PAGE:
Category Archives: fun

bridge cafe – this time with food

Back in June I went to Bridge Cafe in Manhattan.

I was back on Halloween, and this time brought a guest. My dad took the train from Rensselaer to Penn Station Friday, did some touristy stuff, and I met up with him early afternoon. I’m going to allow him to comment on his lunch choice – either as a separate post, or in the comments below.

When I was there in June, they had had a kitchen fire the night before, and therefore had no food.

This time around: no kitchen fire! I ordered their Chicken Rigatoni special, while my dad got the Hanger Steak.

Before our meals came out, they brought a selection of artisan and snack breads to try. We sampled those, and I enjoyed each of the choices. My favorite was a cranberry-raisin-nut bread which I had a couple slices of.

The atmosphere at lunch time was lively, and even though we arrived after the typical lunch rush, it was still busy, but not cramped or over-crowded. Our waitresses were attentive, and seamlessly switched-off between each other amongst the tables.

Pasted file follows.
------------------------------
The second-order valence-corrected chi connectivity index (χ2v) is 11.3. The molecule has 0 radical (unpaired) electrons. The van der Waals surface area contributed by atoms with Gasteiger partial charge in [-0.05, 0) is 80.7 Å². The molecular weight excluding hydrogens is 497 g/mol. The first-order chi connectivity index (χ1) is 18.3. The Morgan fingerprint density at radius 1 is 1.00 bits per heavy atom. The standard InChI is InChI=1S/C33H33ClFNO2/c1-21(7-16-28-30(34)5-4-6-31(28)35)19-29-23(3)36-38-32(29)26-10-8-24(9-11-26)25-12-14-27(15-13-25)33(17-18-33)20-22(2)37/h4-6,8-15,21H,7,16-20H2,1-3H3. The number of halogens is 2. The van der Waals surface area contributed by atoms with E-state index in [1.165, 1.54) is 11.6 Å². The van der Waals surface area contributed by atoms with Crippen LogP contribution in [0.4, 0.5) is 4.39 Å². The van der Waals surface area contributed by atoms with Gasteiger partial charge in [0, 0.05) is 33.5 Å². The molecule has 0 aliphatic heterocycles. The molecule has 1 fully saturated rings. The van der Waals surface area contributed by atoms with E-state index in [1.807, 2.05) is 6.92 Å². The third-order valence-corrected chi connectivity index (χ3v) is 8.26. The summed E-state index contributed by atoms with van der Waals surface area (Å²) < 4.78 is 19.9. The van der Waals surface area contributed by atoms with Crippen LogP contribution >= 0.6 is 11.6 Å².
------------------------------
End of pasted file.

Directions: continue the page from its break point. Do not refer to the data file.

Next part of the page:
When my rigatoni arrived, at first I thought it was a little on the small side. Then I started partaking. While it may have been slightly small in the bowl, it was overflowing with voluminous flavors. Roasted red peppers lightly seasoned with a mix of spices, then doused in a rich, but flowing cream sauce covered the grilled chicken slices and pasta.

After finishing the fantastic pasta, I decided to go a little crazy and get dessert. I thought I wanted a sorbet, but the sorbet of the day was pear; I’m not a big pear fan, so I asked about the gelato.

That was the ticket: they had a malted milk gelato, so I ordered that.

Three scoops of gelato on a warmed cone-like saucer drizzled with chocolate sauce, and topped with a mint sprig greeted us when our waitress set the plate down. We split dessert due to its insane richness. It tasted like a frozen, creamy, super-smooth middle of a Whoppers malted milk ball.

Even sharing dessert, though, wasn’t enough: we left a small remnant on the plate because it was just too much.